Trucking companies and their customers will keep convenient access to add-on insurance under a draft exemption from new requirements.
The ATA, Australian Livestock and Rural Transporters Association (ALRTA) and Australian Furniture Removers Association (AFRA) welcomed the exemption for add-on transport and delivery insurance products but have sought more clarity about incidental storage.
The Australian Government is introducing a new deferred sales model for insurance that would prohibit the sale of add-on insurance for at least four days after a customer has purchased a product or service.
“Livestock and rural carriers are often called on to move livestock or high value items at short notice, including livestock sold at auction where the owner, value and destination are not known before the sale,” ALRTA executive director Mathew Munro said.
“And in the removals industry, 22 per cent of customers book their move within five days of service. In some places, this could be up to 50 per cent of customers,” added AFRA executive director Simone Hill.
“These moves include the industry’s most vulnerable customers, including victims of domestic violence, persons under threat of natural disaster or where the building is at risk, moves into and out of aged care and other situations,” she said.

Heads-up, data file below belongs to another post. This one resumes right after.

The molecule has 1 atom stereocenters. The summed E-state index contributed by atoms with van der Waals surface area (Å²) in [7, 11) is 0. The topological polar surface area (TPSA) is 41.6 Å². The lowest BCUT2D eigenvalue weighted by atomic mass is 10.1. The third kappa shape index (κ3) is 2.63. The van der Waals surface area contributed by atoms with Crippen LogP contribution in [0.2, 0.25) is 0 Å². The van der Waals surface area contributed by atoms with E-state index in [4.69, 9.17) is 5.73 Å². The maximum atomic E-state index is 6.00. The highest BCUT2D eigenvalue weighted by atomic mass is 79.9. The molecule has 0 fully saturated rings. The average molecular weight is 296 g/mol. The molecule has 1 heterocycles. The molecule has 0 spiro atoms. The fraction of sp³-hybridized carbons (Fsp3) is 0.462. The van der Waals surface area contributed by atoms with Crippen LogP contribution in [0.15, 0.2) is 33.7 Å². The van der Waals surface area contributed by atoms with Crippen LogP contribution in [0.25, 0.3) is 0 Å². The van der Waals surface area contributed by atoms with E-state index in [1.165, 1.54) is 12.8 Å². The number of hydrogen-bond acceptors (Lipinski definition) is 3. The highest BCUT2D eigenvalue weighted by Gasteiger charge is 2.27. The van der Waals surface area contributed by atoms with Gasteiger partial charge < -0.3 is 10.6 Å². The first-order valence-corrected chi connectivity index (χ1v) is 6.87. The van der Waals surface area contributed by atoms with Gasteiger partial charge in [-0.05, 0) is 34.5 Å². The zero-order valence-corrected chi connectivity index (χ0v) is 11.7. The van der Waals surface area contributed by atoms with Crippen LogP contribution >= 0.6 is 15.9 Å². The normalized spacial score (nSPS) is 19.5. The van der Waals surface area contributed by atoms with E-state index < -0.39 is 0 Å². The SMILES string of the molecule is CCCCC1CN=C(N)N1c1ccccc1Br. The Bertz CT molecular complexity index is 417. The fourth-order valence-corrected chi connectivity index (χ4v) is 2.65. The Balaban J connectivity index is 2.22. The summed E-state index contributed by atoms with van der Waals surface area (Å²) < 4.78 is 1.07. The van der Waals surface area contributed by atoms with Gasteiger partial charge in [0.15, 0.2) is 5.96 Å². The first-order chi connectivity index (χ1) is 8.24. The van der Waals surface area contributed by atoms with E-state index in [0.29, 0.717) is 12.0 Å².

Acting ATA CEO Bill McKinley said the Government’s exposure draft of the exemptions from the model included an exemption for add-on transport and delivery insurance products.
“The exposure draft addresses many of the industry’s concerns about the deferred sales model, but the exemption should in our view be amended to include incidental storage,” McKinley said.
Munro added, “Incidental storage is part of the normal movement of livestock transport, including the need to unload livestock on long journeys, storage close to export vessels and abattoirs, and storage as a result of unforeseen changes to the journey or the need to change vehicle combinations.
In the removals industry, Hill explained that incidental storage is also critical. “It is needed in a variety of scenarios, including storage between an initial move and when goods can be delivered to a customer’s new premises, as well as incidental storage at transport depots ahead of long distance moves,” she said.
The Australian Government is introducing the deferred sales model in response to a recommendation of the Financial Services Royal Commission.
To read the submission, please click here.